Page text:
There is a difference of opinion about whether plaintiff should tell the jury the verdict amount you are asking for in jury selection. Some believe it is too soon in the case and it will alienate the jurors. Others, that it is important to anchor the number immediately. What follows is a very general discussion about giving the jury the verdict you want in voir dire and/or opening statement
David Ball recommends it be done in his book Damages and suggests how to do it. Roughly illustrated, one tells the jury:
- You all understand that I have an obligation to suggest to you when you’re verdict should be in this case? Does anyone have a problem with the fact that I will be suggesting what you’re verdict should be in this case at the end of the case?
- How many have you heard that lawyers always ask for more than they really want the jury?
- how you feel about a lawyer who honestly expresses their evaluation to you yet final argument as to what you’re verdict should be without adding more than they feel is fair?
- How do you feel about by honestly giving you the figure I think is correct and the reasons why I think it’s correct without any games?
Gerry Spence give the jury a number in every case. He usually starts by telling them his own reluctance to people seeking money and those who ask for it. He then tells them the amount he is asking for and opens discussion. See below as an example:
“You know, deep down inside I’m bothered by the idea of asking money for justice. I was taught it not polite to ask for money and here I am asking you to appraise this case for $X. Is anyone else bothered by this?”
” You’re going to hear us talk about what seems like to me an unbelievable amount of money. In this case I’m going to be asking you to return, after we prove our case to you, the amount of $2 million a year each of those 25 years they were in prison when they were innocent. Would you be willing to give fair consideration to such a demand? How many of you would be willing to consider that?”
Other lawyers have asked the jury:
- “Does anybody have any idea how much it will cost in today’s dollars, to provide quality medical care for a severely brain injured child over the next 50 years?” I will then ask “Would it shock anybody to learn that, in today’s dollars, the cost to take care of a severely brain injured child like Joe will be $20-$25 million?”
- “I’ve heard it over and over again since I filed this lawsuit here, that I was crazy to file a lawsuit in this, the most conservative jurisdiction in the state and that the people in this community will never give the kinds of damages to one of its members that would be awarded in the big city. Which way do you lean?”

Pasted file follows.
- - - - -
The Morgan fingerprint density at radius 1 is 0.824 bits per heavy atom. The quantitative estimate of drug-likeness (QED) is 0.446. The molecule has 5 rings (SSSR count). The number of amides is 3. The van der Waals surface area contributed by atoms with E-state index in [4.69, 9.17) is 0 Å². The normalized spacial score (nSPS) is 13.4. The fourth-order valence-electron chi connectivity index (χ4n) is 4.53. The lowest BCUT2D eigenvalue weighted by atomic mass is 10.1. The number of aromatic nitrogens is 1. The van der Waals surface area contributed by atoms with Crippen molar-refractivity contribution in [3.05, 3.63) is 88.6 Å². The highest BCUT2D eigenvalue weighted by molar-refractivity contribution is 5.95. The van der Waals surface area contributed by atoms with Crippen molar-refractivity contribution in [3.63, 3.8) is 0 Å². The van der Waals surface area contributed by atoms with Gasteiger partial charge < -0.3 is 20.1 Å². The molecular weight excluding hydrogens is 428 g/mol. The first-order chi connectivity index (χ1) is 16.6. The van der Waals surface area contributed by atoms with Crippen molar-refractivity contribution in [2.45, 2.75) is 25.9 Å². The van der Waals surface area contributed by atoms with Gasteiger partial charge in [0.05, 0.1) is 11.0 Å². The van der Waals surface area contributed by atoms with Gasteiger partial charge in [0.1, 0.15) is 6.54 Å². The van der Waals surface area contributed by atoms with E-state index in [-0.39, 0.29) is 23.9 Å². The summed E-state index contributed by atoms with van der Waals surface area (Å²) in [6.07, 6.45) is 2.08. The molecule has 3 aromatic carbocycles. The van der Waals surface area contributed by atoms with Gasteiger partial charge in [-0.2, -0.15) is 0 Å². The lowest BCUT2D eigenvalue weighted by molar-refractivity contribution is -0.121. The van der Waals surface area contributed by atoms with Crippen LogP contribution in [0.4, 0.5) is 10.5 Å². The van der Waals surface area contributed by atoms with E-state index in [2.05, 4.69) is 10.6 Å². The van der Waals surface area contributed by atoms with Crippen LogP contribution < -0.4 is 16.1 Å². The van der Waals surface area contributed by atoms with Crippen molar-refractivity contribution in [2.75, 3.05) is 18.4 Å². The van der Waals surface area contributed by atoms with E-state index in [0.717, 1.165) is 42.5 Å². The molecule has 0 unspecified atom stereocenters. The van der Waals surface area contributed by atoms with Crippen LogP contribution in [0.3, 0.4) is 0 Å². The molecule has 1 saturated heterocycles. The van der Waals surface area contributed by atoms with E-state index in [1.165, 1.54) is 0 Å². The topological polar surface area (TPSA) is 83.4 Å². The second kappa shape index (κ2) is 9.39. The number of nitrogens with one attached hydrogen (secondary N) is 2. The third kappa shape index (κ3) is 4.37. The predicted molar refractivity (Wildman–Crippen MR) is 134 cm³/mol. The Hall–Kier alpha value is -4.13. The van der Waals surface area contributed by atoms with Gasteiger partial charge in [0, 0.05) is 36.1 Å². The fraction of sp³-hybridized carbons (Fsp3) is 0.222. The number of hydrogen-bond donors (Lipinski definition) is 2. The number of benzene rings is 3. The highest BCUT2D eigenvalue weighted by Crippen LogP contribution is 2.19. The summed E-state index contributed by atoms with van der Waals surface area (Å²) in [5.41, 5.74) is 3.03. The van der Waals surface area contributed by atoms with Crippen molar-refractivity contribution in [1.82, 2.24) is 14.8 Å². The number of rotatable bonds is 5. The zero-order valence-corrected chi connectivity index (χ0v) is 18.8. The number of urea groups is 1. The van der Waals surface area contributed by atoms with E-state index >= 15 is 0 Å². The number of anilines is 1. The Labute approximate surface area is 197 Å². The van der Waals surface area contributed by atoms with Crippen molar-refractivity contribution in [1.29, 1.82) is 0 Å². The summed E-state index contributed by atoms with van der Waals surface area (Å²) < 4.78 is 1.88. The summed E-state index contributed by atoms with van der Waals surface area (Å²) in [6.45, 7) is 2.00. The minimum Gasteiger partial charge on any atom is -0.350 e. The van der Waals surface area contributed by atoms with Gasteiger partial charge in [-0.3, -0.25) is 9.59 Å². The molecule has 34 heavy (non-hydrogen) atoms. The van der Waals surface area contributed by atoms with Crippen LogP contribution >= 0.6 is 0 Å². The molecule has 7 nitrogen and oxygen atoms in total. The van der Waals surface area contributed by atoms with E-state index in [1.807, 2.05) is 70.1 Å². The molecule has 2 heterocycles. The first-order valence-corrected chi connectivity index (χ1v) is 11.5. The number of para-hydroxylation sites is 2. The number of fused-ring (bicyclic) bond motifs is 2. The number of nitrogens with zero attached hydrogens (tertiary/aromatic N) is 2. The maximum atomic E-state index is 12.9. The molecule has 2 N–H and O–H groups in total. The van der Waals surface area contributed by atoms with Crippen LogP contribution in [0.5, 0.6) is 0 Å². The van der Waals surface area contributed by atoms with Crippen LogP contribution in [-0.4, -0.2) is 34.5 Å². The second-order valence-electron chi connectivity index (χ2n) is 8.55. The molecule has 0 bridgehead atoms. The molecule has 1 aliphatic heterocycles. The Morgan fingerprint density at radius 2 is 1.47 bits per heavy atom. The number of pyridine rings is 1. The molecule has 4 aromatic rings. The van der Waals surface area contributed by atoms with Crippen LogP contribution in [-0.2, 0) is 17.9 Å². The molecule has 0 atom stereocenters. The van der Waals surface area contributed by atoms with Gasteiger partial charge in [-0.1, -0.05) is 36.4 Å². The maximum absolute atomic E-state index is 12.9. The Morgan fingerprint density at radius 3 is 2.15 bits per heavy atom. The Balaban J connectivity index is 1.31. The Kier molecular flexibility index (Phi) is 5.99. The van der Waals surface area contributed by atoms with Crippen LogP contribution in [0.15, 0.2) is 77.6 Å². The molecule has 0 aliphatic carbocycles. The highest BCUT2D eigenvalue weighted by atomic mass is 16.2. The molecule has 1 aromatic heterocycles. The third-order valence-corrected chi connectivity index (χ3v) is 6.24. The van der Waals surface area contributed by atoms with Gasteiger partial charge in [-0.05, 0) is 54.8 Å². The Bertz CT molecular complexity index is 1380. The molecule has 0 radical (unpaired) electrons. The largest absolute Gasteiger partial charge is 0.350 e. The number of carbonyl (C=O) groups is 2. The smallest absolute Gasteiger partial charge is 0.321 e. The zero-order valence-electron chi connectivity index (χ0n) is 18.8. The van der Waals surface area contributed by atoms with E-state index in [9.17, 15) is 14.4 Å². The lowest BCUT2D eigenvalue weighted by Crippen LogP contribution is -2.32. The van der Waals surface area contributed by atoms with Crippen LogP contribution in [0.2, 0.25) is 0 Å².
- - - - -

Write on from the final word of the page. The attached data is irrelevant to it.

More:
- The lawyer tells the jury he read about a verdict and gives a very large number which he says he thought sounded excessive. He then asks what the jury considers an excessive verdict. The principle of priming with the first number results in higher than normal ranges for “excessive” verdict ranges the jury adopt.
My usual approach to this is to give a number in voir dire or opening only in cases of demands of a substantial amount. Here’s one – this a summary using closed ended questions which you should not use
- Aware two kinds of damages involved: Economic or bills and non-economic – money equal to harm done
- If evidence shows bills to date total $_________any reason why you would hesitate to reimburse if you find for Joe?
- If evidence shows the future bills total $________ etc.
- So if the bills, past and future total $_________would you hesitate etc.
- In addition, there is a claim for the harm done which has nothing to do with the bills. This is the amount that fairly and reasonably equal the harm done both up to now and for the rest of Joe’s life. At the end of this case I’m going to explain why a fair and reasonable amount for the harm done is $__________
From here the approach is discussion. One way is the closed ended: “How many of you would be unable to wait to hear all of the evidence before deciding if that is a fair and reasonable amount? I don’t like that approach. Instead, after injecting the economic numbers I like to use a general approach. Here’s what I cover:
(1) Always awkward talking about money. Some discussion about money.
(2) My duty to appraise the value of the harm done and recommend fair and reasonable amount.
(3) My appraisal after living with this case for ___ years is that a fair and reasonable sum for harm done, not the bills, is $________ and I’m not allowed to explain why until the end of the case, but I will do that if you let me. I know this probably sounds like a lot of money to many of you so I’d like to find out how you feel. Some people may feel they would have a whole lot of trouble with that amount no matter what the evidence. Others may feel they can wait until they have heard all the evidence and my reasons for this appraisal. Why way do you lean?